COVID-19 Linked to Development of Myasthenia Gravis

Megan Brooks

August 19, 2020

Editor's note: Find the latest COVID-19 news and guidance in Medscape's Coronavirus Resource Center.

Myasthenia gravis should be added to the growing list of potential neurological sequelae associated with COVID-19, new research suggests.

Clinicians from Italy have described what they believe are the first three reported cases of acetylcholine receptor (AChR) antibody-positive myasthenia gravis after COVID-19 infection.

"I think it is possible that there could be many more cases," lead author Domenico Restivo, MD, Garibaldi Hospital, Catania, Italy, told Medscape Medical News.

"In fact, myasthenia gravis could be underestimated especially in the course of COVID-19 infection in which a specific muscular weakness is frequently present. For this reason, this association is easy to miss if not top of mind," Restivo said.

None of the three patients had previous neurologic or autoimmune disorders. In all three cases, symptoms of myasthenia gravis appeared within 5 to 7 days after onset of fever due to SARS-CoV-2 infection.

The time from presumed SARS-CoV-2 infection to myasthenia gravis symptoms "is consistent with the time from infection to symptoms in other neurologic disorders triggered by infections," the investigators report.

The findings were published online August 10 in the Annals of Internal Medicine.

First Patients

The first patient described in the report was a 64-year-old man who had a fever as high as 39° C (102.2° F) for 4 days. Five days after fever onset, he developed diplopia and muscle fatigue. The patient's neurologic examination was "unremarkable." Computed tomography (CT) of the thorax excluded thymoma and chest radiograph was normal.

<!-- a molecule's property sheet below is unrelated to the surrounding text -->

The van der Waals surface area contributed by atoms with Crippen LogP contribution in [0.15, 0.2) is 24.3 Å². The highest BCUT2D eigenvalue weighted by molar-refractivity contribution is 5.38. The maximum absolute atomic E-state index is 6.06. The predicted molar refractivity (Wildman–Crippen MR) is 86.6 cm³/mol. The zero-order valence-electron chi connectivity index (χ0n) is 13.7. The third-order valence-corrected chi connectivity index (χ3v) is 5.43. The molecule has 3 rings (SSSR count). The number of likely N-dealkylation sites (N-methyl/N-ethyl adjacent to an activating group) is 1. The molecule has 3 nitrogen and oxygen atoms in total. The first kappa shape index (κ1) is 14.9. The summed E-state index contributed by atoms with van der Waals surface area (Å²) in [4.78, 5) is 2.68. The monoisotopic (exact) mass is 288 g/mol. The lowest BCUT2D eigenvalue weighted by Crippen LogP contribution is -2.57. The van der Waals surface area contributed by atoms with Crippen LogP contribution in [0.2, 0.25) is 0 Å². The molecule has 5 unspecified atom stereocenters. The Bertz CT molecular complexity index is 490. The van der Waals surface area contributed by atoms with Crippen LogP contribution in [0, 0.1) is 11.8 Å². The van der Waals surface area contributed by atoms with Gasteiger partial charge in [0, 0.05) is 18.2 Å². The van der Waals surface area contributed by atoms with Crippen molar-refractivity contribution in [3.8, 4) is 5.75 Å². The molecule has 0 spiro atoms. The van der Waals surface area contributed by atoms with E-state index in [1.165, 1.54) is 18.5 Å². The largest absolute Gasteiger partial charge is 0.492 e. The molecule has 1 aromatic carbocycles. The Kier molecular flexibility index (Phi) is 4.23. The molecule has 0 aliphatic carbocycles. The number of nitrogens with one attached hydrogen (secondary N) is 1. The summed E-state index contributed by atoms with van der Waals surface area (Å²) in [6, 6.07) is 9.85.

He tested positive for SARS-CoV-2 on nasopharyngeal swab and real-time reverse transcriptase polymerase chain reaction (RT-PCR).

The patient's symptoms led the investigators to suspect myasthenia gravis. Repetitive stimulation of the patient's facial nerve showed a 57% decrement, confirming involvement of the postsynaptic neuromuscular junction. The concentration of AChR antibodies in serum was also elevated (22.8 pmol/L; normal value, < 0.4 pmol/L).

The patient was treated with pyridostigmine bromide and prednisone and had a response "typical for someone with myasthenia gravis," the researchers write.

The second patient was a 68-year-old man who had a fever as high as 38.8° C (101.8° F) for 7 days. On day 7, he developed muscle fatigue, diplopia, and dysphagia. A chest CT and neurologic exam were normal. Nasopharyngeal swab and RT-PCR testing for COVID-19 was positive.

As with the first patient, myasthenia gravis was suspected because of the patient's symptoms. Repetitive nerve stimulation revealed a postsynaptic deficit of neuromuscular transmission of the facial (52%) and ulnar (21%) nerves. His serum AChR antibody level was elevated (27.6 pmol/L).

The patient improved after one cycle of intravenous immunoglobulin treatment.

Possible Mechanisms

The third patient was a 71-year-old woman with cough and a fever up to 38.6° C (101.5° F) for 6 days. She was initially negative for SARS-CoV-2 on nasopharyngeal swab and RT-PCR.

Five days after her symptoms began, she developed bilateral ocular ptosis, diplopia, and hypophonia. CT of the thorax excluded thymoma but showed bilateral interstitial pneumonia. On day 6, she developed dysphagia and respiratory failure, and was transferred to the intensive care unit where she received mechanical ventilation.